Study: Diet Changes Can Help Lessen Endometriosis Symptoms
Last updated: October 2022
I came across a Swedish study that supports what I've been saying for years: Individual diet changes may help decrease endometriosis symptoms and improve well-being. The results were published online in February in the journal BMJ Open.1
Who was in the study?
Researchers recruited twelve people aged 28-44. They reached out to them through two Swedish diet-related endometriosis support forums. The participants had to have doctor-diagnosed endometriosis. They also had to have tried at least one dietary change to help with their endo symptoms. They couldn't have diabetes, celiac, or inflammatory bowel disease (Crohn's disease or ulcerative colitis).
Most said they changed their diet when medical treatments didn't help. They said they felt this gave them some control over their life. They found it easier to keep up the diet changes once their health improved.
Here are some other details:
- 8 weren't on any hormonal treatments
- 2 had an IUD (mirena)
- 1 used a progestin-only pill
- 1 used natural progesterone
How was the study conducted?
Researchers asked the participants open-ended questions like: Will you please tell me about your experiences of health after the dietary change?
They also asked about:
- What kind of dietary change they made
- Pain and other symptoms
- Work or school
- Relationship with a partner
- Other changes
What kind of diet changes did they make?
Each participant followed their own plan. But there were some commonalities. Most said they started cooking their meals from "scratch" and ate "a lot more vegetables."
Many cut out or decreased:
- Inflammatory food
- "Junk" food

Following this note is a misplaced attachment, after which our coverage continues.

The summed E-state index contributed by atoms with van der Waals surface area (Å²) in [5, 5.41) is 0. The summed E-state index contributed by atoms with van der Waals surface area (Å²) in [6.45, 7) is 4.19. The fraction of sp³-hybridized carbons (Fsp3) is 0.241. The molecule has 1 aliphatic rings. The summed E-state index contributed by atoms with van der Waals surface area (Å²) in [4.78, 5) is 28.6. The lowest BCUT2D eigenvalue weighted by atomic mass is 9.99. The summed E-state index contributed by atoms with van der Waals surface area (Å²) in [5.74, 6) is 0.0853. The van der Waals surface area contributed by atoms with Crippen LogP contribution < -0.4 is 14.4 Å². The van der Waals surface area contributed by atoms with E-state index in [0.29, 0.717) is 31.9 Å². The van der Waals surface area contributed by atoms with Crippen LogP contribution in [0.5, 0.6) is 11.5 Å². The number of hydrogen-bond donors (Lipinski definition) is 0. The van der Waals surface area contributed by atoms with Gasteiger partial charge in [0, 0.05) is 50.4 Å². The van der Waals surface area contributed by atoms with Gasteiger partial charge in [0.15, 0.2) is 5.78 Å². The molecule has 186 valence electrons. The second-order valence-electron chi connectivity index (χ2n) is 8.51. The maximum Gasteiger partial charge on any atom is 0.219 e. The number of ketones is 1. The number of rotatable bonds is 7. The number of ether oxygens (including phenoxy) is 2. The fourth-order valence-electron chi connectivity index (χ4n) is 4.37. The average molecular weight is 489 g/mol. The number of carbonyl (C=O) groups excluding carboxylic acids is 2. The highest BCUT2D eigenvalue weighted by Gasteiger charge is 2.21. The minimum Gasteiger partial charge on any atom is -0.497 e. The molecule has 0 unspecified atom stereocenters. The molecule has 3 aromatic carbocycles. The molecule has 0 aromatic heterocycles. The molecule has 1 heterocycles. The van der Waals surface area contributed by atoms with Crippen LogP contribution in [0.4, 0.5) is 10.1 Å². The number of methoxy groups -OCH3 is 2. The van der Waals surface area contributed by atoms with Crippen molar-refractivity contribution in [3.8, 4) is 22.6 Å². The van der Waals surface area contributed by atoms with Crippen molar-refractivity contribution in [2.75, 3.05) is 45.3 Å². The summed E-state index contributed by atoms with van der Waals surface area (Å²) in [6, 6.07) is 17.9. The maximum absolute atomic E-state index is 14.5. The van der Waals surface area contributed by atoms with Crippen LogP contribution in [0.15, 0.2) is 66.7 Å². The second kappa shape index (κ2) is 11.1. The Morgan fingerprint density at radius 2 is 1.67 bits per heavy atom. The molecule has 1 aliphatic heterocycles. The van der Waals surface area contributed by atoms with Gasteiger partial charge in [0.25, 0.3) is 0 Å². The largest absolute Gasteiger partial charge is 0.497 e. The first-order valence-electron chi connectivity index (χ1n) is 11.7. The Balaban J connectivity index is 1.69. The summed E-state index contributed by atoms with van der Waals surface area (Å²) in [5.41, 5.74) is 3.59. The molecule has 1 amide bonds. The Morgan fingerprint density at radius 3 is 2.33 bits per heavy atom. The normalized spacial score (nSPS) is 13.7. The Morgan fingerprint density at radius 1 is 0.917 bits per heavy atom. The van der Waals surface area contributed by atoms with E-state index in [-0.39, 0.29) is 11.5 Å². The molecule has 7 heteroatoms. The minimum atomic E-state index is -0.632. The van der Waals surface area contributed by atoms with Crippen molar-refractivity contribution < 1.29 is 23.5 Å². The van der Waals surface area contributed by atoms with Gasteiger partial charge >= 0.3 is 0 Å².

(The study didn't specify what types of carbohydrates or inflammatory foods they eliminated.)
- Fruits and vegetables
- Supplements (vitamins, minerals, omega-3, turmeric, ginger)
Which symptoms got better?
The two biggest changes were an increase in energy and a decrease in general pain.
They also reported:
- Less menstrual pain
- Less heavy bleeding with their period
- More regular periods
- Less gas and bloating
- Fewer colds, headaches, and nausea
- Less allergy symptoms
- Better sleep
- Fewer bowel symptoms
- More regular poops
Many said they felt "healthier," even if they still had endo symptoms. They also experienced a "happier" and more "patient" mood.
Diet changes led to other lifestyle changes
Some participants said they tried to decrease stress and increase physical activity. They did things like yoga, mindfulness, meditation, dancing, or went for a walk. Many said their focus on diet helped them pay more attention to their body, which helped them feel more confident.
What are the study's limitations?
The biggest one is that the study was really small. The authors point this out, but they feel like they interviewed enough people because so many answers were similar. Another drawback is that they only talked to people who saw improvement with diet change. That leaves out all the people who tried a diet change but didn't feel better.
What do the results mean?
More evidence-based research is needed. But these results are in line with previous studies that show diet can influence endo symptoms. I've definitely experienced that in my own life. High-FODMAP foods along with wheat, dairy, and ultra-processed junk can definitely make me feel worse.
If you're interested in changing your diet, don't wait for your OB-GYN to bring it up. None of mine ever did. I worked with my gastroenterologist and a registered dietitian nutritionist (RDN). They helped me make changes safely.
Do your endo symptoms ever cause you to feel socially awkward?
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